&Notation helps.\\ | |

Ideas presented relying on notation | |

are not always connected | |

with ideas presented relying on | |

figures.&\\ | |

&We might wish to help students | |

traverse multiple rendering of | |

ideas.\\ | |

Students do not always traverse | |

levels of abstraction effectively.&\\ | |

&We might wish to help students | |

traverse multiple levels of abstraction.\\ | |

The applicability of valid argument | |

forms to contexts of interest | |

is not always appreciated.&\\ | |

&We might wish to give exercise | |

with authentic (career related) | |

examples\\ | |

%\end{tabular} | |

\end{longtable} | |

Using the achievement levels we can infer critical factors. | |

\begin{longtable}{|p{7cm}|p{8.5cm}|}\hline | |

\endfirsthead | |

\multicolumn{2}{c}% | |

{{\bfseries \tablename\ \thetable{} -- continued from previous page}} \\ | |

\hline \multicolumn{1}{|c|}{\textbf{Achievement Levels}} & | |

\multicolumn{1}{c|}{\textbf{Critical Factors}} \\ \hline | |

\endhead | |

\hline \multicolumn{2}{|r|}{{Continued on next page}} \\ \hline | |

\endfoot | |

\hline \hline | |

\endlastfoot | |

%\begin{tabular}{p{3cm}p{3cm}} | |

Achievement Levels& Critical Factors\\ | |

True and false make sense, and | |

we can make arguments using | |

them.&\\ | |

& True and false apply to assertions.\\ | |

Proof can sometimes be obtained | |

through a series of warranted assertions. | |

& Proof is exploration and discovery.\\ | |

Using agreed definitions and | |

valid rules of inference we can | |

sometimes explore the consequences | |

of definitions.&\\ | |

& Efficiency but also abstraction | |

are aided by notation.\\ | |

Notation helps.&\\ | |

& Notation is one representation | |

and there are others. Ideas appear | |

in multiple guises.\\ | |

We might wish to help students | |

traverse multiple rendering of | |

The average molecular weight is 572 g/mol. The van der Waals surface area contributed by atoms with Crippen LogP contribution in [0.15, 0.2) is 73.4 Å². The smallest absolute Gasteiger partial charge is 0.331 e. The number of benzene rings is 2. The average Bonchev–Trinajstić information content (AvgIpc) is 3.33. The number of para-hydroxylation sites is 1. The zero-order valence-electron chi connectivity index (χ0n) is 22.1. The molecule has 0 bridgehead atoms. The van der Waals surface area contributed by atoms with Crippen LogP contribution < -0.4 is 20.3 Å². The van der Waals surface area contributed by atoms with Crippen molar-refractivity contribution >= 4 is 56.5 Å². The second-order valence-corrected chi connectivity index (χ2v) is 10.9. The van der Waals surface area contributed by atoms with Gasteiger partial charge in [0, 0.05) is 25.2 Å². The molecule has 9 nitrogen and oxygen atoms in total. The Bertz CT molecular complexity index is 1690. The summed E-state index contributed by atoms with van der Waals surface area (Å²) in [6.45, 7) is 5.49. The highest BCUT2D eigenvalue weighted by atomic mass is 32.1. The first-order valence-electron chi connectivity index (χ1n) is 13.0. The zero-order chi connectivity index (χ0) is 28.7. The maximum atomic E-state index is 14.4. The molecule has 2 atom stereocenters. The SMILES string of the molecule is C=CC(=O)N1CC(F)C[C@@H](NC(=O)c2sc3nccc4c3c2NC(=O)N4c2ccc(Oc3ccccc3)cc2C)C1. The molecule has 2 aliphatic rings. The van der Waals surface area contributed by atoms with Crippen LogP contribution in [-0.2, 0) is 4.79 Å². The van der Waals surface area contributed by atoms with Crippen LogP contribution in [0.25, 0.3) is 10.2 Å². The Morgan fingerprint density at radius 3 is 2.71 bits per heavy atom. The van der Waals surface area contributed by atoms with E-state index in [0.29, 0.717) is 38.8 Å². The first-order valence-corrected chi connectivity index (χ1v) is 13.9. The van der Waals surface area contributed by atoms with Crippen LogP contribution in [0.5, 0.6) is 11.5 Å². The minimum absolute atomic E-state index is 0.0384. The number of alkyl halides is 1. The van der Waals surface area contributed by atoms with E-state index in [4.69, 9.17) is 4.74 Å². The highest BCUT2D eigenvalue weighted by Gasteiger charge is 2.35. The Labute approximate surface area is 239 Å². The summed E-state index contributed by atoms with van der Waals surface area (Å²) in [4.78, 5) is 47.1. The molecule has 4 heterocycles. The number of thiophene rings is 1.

ideas.&\\ | |

& When notation allows for multiple | |

interpretations, abstraction | |

above those multiple interpretations | |

has been achieved.\\ | |

We might wish to help students | |

traverse multiple levels of abstraction.&\\ | |

&Multiple levels of abstraction are | |

relevant at the same time.\\ | |

We might wish to give exercise | |

with authentic (career related) | |

examples.&\\ | |

& Authentic applications show the | |

use of this knowledge.\\ | |

%\end{tabular} | |

\end{longtable} | |

\subsection{Abstraction} | |

Literature reports \cite{} students of CS have trouble with abstraction. | |

Taking abstraction to be the ability to select some details to ignore, | |

and thereby find a simpler model of an entity, we can transform the ideal | |

knowledge transfer experience into on disabled by a lack of ability to see this dimension. | |

The multiple-inheritance hierarchy that could be used to organize | |

definitions and relationships of ideas is less able. More entities will be | |

grouped together than effective use of the multiple inheritance hierarchy | |

would consider equivalent. | |

Another useful concept that students have been seen to underappreciate is the significance of careful definitions. | |

Abstraction hierarchies allow for efficiency in definitions. | |

A new entity can be defined as a specialization of an existing entity, and its differences | |

make up the new definition material. | |

In the absence of this multiple inheritance hierarchy, every definition in its full length | |

is attached to its entity. | |

Tie in with Mazur. For students holding the same granularity of refinement of | |